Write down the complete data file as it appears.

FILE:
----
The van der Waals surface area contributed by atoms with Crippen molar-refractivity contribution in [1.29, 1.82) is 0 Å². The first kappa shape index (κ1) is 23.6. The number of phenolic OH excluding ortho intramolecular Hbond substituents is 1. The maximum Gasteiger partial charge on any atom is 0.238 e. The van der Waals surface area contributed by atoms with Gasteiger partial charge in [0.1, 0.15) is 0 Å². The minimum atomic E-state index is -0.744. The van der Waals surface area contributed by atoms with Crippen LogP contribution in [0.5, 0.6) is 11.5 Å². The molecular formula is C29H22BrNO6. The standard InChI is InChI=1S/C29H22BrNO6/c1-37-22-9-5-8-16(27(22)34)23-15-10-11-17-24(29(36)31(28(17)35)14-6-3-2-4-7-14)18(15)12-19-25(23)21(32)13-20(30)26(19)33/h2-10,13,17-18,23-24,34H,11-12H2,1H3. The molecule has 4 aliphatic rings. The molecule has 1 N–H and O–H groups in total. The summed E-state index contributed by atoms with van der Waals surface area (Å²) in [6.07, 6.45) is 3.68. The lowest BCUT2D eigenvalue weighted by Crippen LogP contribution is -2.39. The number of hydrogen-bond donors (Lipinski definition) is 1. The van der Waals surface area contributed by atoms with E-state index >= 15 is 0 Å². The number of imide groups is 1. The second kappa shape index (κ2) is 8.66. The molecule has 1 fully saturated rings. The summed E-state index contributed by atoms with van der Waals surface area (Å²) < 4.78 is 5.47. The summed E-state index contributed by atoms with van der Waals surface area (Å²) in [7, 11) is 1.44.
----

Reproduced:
The van der Waals surface area contributed by atoms with Crippen molar-refractivity contribution in [1.29, 1.82) is 0 Å². The first kappa shape index (κ1) is 23.6. The number of phenolic OH excluding ortho intramolecular Hbond substituents is 1. The maximum Gasteiger partial charge on any atom is 0.238 e. The van der Waals surface area contributed by atoms with Gasteiger partial charge in [0.1, 0.15) is 0 Å². The minimum atomic E-state index is -0.744. The van der Waals surface area contributed by atoms with Crippen LogP contribution in [0.5, 0.6) is 11.5 Å². The molecular formula is C29H22BrNO6. The standard InChI is InChI=1S/C29H22BrNO6/c1-37-22-9-5-8-16(27(22)34)23-15-10-11-17-24(29(36)31(28(17)35)14-6-3-2-4-7-14)18(15)12-19-25(23)21(32)13-20(30)26(19)33/h2-10,13,17-18,23-24,34H,11-12H2,1H3. The molecule has 4 aliphatic rings. The molecule has 1 N–H and O–H groups in total. The summed E-state index contributed by atoms with van der Waals surface area (Å²) in [6.07, 6.45) is 3.68. The lowest BCUT2D eigenvalue weighted by Crippen LogP contribution is -2.39. The number of hydrogen-bond donors (Lipinski definition) is 1. The van der Waals surface area contributed by atoms with E-state index >= 15 is 0 Å². The number of imide groups is 1. The second kappa shape index (κ2) is 8.66. The molecule has 1 fully saturated rings. The summed E-state index contributed by atoms with van der Waals surface area (Å²) < 4.78 is 5.47. The summed E-state index contributed by atoms with van der Waals surface area (Å²) in [7, 11) is 1.44.